What parents need to know
Parents Need to Know
Parents need to know that although at first glance this show might appear to be a typical (if goofy) reality competition series, it's really an elaborate spoof of over-the-top Japanese game shows. All of the dialogue has been newly dubbed for the English series, and all of the characters (including the hosts) are fictional. Each episode has a "plot" of sorts in which two diametrically opposed teams duke it out for the championship, but, really, the series' main attraction is watching people compete in strange physical challenges and obstacle courses that usually result in them getting beaten up like human pinatas. It's exactly the kind of humor teen boys love, though parents may not get the appeal.
What's the story?
In MXC (aka Most Extreme Elimination Challenge), two teams go head-to-head in a series of screwball physical challenges. Based on over-the-top, elaborate Japanese game show Takeshi's Castle, the American version has actors supplying the voices of hosts Kenny Blankenship (Christopher Darga) and Vic Romano (Victor Wilson), as well as all of the contestants. Kenny and Vic's off-the-wall chatter fills the segments between the competition scenes -- which are the true heart of the series. In each episode, two comically juxtaposed teams (Religious Right vs. Gay Rights, for example, or Stoners vs. Health Nuts) carry out crazy challenges that have them stumbling their way through an obstacle course-like setting. Some of the many bizarre feats include dodging giant foam balls while attempting to walk a narrow plank over a body of water (\"Dash to Death\"), balancing on a greased log (\"Runaway Stump\"), and running across a series of stepping stones that may or may not be moored to the bottom of a pond (\"Sinkers and Floaters\"). Very often, contestants participating in the challenges end up face-planting in muck, smacking into a hard object, or otherwise flailing about in painful situations; they all wear safety gear, so no one is seriously injured, but some of the hits look like they really hurt.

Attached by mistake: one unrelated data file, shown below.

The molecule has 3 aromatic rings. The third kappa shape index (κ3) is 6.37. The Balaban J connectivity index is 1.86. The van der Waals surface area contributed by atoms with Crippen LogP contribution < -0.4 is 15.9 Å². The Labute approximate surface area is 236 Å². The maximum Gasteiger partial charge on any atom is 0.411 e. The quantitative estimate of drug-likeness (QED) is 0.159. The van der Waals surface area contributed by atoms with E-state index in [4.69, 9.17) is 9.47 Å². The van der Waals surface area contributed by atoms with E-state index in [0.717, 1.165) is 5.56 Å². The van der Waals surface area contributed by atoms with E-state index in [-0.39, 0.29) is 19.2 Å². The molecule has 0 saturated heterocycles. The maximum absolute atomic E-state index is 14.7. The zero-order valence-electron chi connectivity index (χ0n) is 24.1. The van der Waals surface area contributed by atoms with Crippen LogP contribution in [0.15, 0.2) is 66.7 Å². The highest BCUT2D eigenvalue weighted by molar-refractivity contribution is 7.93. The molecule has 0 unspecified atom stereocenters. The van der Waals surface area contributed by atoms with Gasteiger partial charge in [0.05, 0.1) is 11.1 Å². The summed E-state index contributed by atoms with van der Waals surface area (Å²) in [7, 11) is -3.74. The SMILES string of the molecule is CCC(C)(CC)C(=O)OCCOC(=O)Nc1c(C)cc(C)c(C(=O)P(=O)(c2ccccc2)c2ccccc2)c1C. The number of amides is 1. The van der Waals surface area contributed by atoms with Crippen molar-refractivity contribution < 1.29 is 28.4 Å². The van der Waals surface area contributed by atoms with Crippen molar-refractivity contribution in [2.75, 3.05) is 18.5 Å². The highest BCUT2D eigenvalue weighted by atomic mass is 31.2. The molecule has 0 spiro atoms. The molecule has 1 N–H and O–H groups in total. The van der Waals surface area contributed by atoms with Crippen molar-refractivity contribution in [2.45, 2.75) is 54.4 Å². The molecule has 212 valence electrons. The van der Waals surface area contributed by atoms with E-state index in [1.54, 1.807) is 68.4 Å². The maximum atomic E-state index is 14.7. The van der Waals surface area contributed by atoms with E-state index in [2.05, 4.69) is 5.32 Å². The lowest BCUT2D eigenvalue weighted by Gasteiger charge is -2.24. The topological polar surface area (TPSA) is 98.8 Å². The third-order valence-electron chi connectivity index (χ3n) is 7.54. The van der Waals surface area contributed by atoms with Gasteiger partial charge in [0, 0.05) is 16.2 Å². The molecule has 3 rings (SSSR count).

Is it any good?
Vic and Kenny's sarcastic narration can wander into iffy territory (for example, when one said to the other, "How many records does Lil Trim have?" and the other replied, "I dunno, but have you seen her Golden Globes?), and Asian stereotypes are sometimes played for laughs. But overall, MXC is basically just inane humor for the easily amused. Your inner 12-year-old will love it.
Families can talk about...
Families can talk about healthy competition. What is sportsmanship? How can you make sure you do your best to attain your goal while also playing fair? Why do you think people cheat in competitions? What do you like best about this show -- the silly dialogue or the face-plants? Why?